Latest posts by Lyndsay Edwards (see all)
- SALE 0-3 Years Recipe eBook – Dairy, Soya, Wheat, Gluten & Egg Free - June 1, 2017
- Dairy Free Easter Eggs At Asda - March 4, 2017
- 20 Dairy Free Biscuits Not In The Free From Aisle At Asda - January 30, 2017
If you’ve seen some of my recent posts then you will know that I am now the official food blogger for the Cow’s Milk Protein Allergy Support Charity. CMPA Support are a wonderful charity; their aims are to raise awareness of the allergy at all levels, so that future generations of CMPA babies (& their families) shouldn’t have to suffer; and to provide information, support and practical advice to parents/carers at whichever stage of the CMPA journey they are on. You can find CMPA Support on Facebook and join one of their many Facebook support groups. I publish one food related blog post per week on behalf of CMPA Support and I am very excited to be a part of such an amazing charity.
It’s nearly Halloween! This year is flying by, it’s crazy. Last year we went to my brothers for Halloween and had a small dairy and soya free buffet. The children loved answering the door to the trick or treaters and giving them sweets. My son is only two years old, so he doesn’t yet fully understand Halloween and trick or treating, I am planning on having a small dairy free Halloween party every year rather than taking my son trick or treating. This year we are going to my brothers again and I’ve volunteered to make some Halloween Cupcakes that are dairy, soya, wheat and almond free to accommodate everyone’s dietary requirements. I am dairy and wheat intolerant, my brother is anaphylactic to almonds and my son has cow’s milk protein allergy and is soya intolerant. I am trialing my son with egg again at the moment so I have used egg in these cupcakes and they are delicious. If you are also having a dairy free Halloween party rather than go trick or treating, you can see a list of dairy free party food sold in most supermarkets here and a list of dairy and soya free party food here.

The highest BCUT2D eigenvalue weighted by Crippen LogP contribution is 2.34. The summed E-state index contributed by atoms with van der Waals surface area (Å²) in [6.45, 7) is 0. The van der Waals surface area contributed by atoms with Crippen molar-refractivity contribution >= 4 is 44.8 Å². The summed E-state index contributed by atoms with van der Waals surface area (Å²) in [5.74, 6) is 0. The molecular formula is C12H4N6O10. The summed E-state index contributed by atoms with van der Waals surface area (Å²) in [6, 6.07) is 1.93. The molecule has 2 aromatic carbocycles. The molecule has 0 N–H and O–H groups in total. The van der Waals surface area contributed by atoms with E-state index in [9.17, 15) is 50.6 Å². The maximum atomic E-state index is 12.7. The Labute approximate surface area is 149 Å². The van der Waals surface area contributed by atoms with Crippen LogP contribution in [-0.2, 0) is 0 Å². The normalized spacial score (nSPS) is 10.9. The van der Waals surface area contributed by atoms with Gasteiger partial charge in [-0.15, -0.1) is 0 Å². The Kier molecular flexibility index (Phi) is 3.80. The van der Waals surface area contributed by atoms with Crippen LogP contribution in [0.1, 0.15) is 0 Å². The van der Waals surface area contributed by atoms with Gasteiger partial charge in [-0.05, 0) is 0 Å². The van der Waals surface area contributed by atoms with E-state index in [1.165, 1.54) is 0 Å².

I often think about what i’ll do if my son wants to go trick or treating when he’s older and he hasn’t outgrown his food allergies. As we know a lot of people in the area we live, I think I would have to go round first and give them dairy and soya free chocolate to give to my son when he knocks on their door, or sweets or even cheap little toys. Of course I don’t mean I’d knock on every door on our street, I’d just have to only take him to friends and families houses. We could also use trick or treating as a way of discussing food allergies, for example when you get back home you could sit down and look at all of the treats your child has been given together and discuss whether or not it is safe for them. If it’s not safe you can replace it with a safe treat for them this could be expensive for you, depending on how many houses you go trick or treating to. At Easter I did a dairy and soya free Easter egg hunt and I bought a big bar of Moo Free chocolate and broke it up into squares and then wrapped them up individually using tin foil or cling film, this would make it much cheaper for you and I spotted these cool Halloween stickers on Amazon which you could stick onto the wrapping. You can also buy very small toys which are fairly cheap, to replace any unsafe treats.
Ok, on to the recipe…